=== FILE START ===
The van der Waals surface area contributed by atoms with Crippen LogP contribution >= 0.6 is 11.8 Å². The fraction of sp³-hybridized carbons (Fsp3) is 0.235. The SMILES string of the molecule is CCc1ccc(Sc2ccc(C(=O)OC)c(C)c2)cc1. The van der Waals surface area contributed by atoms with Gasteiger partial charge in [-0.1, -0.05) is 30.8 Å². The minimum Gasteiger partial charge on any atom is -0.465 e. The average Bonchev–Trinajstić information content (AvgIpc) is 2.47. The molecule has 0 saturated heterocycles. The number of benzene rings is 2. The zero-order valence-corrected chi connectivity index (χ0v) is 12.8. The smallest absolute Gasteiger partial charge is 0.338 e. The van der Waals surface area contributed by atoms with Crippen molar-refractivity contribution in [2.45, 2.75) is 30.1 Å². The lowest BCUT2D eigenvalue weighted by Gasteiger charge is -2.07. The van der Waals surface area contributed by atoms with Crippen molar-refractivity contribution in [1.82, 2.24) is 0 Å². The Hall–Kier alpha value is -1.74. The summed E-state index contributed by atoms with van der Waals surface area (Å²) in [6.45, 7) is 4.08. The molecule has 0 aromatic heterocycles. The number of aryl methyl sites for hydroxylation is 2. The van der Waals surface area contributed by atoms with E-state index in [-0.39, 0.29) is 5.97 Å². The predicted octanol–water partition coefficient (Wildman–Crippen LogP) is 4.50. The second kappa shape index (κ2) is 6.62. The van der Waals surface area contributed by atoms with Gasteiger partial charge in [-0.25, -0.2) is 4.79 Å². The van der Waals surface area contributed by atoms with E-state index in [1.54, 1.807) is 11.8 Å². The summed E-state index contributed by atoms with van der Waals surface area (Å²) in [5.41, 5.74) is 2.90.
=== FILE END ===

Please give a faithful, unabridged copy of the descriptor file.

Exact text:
The van der Waals surface area contributed by atoms with Crippen LogP contribution >= 0.6 is 11.8 Å². The fraction of sp³-hybridized carbons (Fsp3) is 0.235. The SMILES string of the molecule is CCc1ccc(Sc2ccc(C(=O)OC)c(C)c2)cc1. The van der Waals surface area contributed by atoms with Gasteiger partial charge in [-0.1, -0.05) is 30.8 Å². The minimum Gasteiger partial charge on any atom is -0.465 e. The average Bonchev–Trinajstić information content (AvgIpc) is 2.47. The molecule has 0 saturated heterocycles. The number of benzene rings is 2. The zero-order valence-corrected chi connectivity index (χ0v) is 12.8. The smallest absolute Gasteiger partial charge is 0.338 e. The van der Waals surface area contributed by atoms with Crippen molar-refractivity contribution in [2.45, 2.75) is 30.1 Å². The lowest BCUT2D eigenvalue weighted by Gasteiger charge is -2.07. The van der Waals surface area contributed by atoms with Crippen molar-refractivity contribution in [1.82, 2.24) is 0 Å². The Hall–Kier alpha value is -1.74. The summed E-state index contributed by atoms with van der Waals surface area (Å²) in [6.45, 7) is 4.08. The molecule has 0 aromatic heterocycles. The number of aryl methyl sites for hydroxylation is 2. The van der Waals surface area contributed by atoms with E-state index in [-0.39, 0.29) is 5.97 Å². The predicted octanol–water partition coefficient (Wildman–Crippen LogP) is 4.50. The second kappa shape index (κ2) is 6.62. The van der Waals surface area contributed by atoms with Gasteiger partial charge in [-0.25, -0.2) is 4.79 Å². The van der Waals surface area contributed by atoms with E-state index in [1.54, 1.807) is 11.8 Å². The summed E-state index contributed by atoms with van der Waals surface area (Å²) in [5.41, 5.74) is 2.90.